Discourse 62

Discourse 62

Some say that love is the cause of service, but this isn’t true. Rather, the Beloved’s desire is the true source of service. If the Beloved wishes the lover to help, then the lover provides that help. If the Beloved does not want it, then the lover gives it up. Abandoning service is not the abandonment of love. No, on the contrary, even if the lover performs no service, love continues working through the lover’s heart. Therefore, the root of the matter is love, and service is the branch.

When the sleeve moves, this is because the hand moves. But this does not mean the sleeve always follows the hand. For instance, someone has a gown so large that when they move around, the gown does not move. We have all seen that. But what is not possible, is that the gown can move without the person moving.

Some people have mistaken the gown for a person, have considered the sleeve a hand, and imagined the boot to be a foot. Yet this hand and foot are the sleeve and boot of another hand and foot. They say, “So-and-so is under the foot of So-and-so,” and “So-and-so has a hand in so many things.” Surely, when we speak of such a hand and foot we do not mean this hand and foot.

That Prince came and assembled us and then departed. In the same way, the bee unites the wax with the honey and then flies away. This is because our creation was a condition, but, after all, God’s eternity is not a condition. Our mothers and fathers are like bees, uniting the seeker with the sought, and assembling together the lover and beloved. Then one day they suddenly fly away. God has made them a means for uniting the wax and the honey, and then they fly away, while the wax and honey remains. But they do not fly out of the garden. This is not the kind of garden that is possible to leave. Rather, they go from one corner of the garden to another.

Our body is like a beehive, assembled from the wax and honey of the love of God. Although the bees, our mothers and fathers, brought that honey and wax together, yet they too are tended by the gardener, and therefore it is the gardener who also makes the beehive. God gives those bees a form appropriate to the work they are doing, but when they depart into the other world they change garments, for there a different work proceeds. Still, those people are the same as they were in the first place.

For example: a man goes into battle, puts on his battledress, girds on armor and places a helmet on his head to prepare for combat. But when he comes home to the feast he takes off those garments, since food and family are another business. Still, he is the same person. However, if you last saw him in that garment, then whenever you think of him, you will picture him in that shape and dress, even though he may have changed clothes a hundred times.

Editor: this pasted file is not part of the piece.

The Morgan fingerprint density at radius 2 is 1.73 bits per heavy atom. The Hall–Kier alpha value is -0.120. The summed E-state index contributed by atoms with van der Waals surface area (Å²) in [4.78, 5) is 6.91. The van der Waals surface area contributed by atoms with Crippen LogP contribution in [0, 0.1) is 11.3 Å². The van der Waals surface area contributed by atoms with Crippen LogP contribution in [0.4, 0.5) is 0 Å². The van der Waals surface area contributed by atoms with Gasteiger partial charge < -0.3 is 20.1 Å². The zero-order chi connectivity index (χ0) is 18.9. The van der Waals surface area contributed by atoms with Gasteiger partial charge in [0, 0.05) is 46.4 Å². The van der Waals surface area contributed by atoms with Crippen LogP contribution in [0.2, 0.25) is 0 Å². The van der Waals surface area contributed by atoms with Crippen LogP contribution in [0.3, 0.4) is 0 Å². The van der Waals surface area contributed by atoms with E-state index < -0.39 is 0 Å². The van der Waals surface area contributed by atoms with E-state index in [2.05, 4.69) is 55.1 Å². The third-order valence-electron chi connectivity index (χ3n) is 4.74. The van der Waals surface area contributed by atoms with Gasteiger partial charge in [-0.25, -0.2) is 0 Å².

A woman loses a ring in a certain place. Though the ring has been moved, she still circles around that spot, implying, “It was here that I lost it.” In the same way, a bereaved man circles around the grave, ignorantly circumambulating about the earth and kissing it, implying, “I lost that ring here,” yet how could it still be there?

God performs so many wonderful works to display His omnipotence. It is here, for the sake of Divine wisdom, that He brings together spirit and body for a day or two.

People are afraid of death. They think that by sitting with a corpse in a tomb, even for a moment, they could go mad. Why then, once they are released from the trap of form and the tomb of the body, why would they remain nearby?

God has appointed the sight of a grave to strike fear into our hearts as a token, and to renew that fear of death again and again. In the same way, when a caravan has been ambushed in a certain place on the road, two or three stones are placed together there to act as a waysign, saying, “Here is a place of danger.” Graves are also visible waysigns showing a place of danger.

Fear makes its mark on you, even though it is not always realized. For instance, if people say to you, “So-and-so is afraid of you,” an affection immediately manifests toward them. If, on the contrary, they say, “So-and-so is not in the least afraid of you,” and “They have no worry about you at all,” simply because of these words an anger appears in your heart.

This running about in life is the effect of fear. All the world is running, but each being runs in a different way. The human being’s chasing or running away is of one kind, the pursuit and aversions of a plant are not the same, and the running of spirit is all together different.

For example, the running of the spirit is without visible step or sign. And consider the unripe grape, how much it pursues sweetness until it attains the blackness of the ripe grape. That running is invisible and imperceptible, but when the grape reaches that stage, it realizes what it had been chasing for so long. Similarly, someone enters the water without being seen by anyone, but when that person’s head suddenly sticks out in the middle of the water, then everyone realizes how much swimming has been done to reach that point.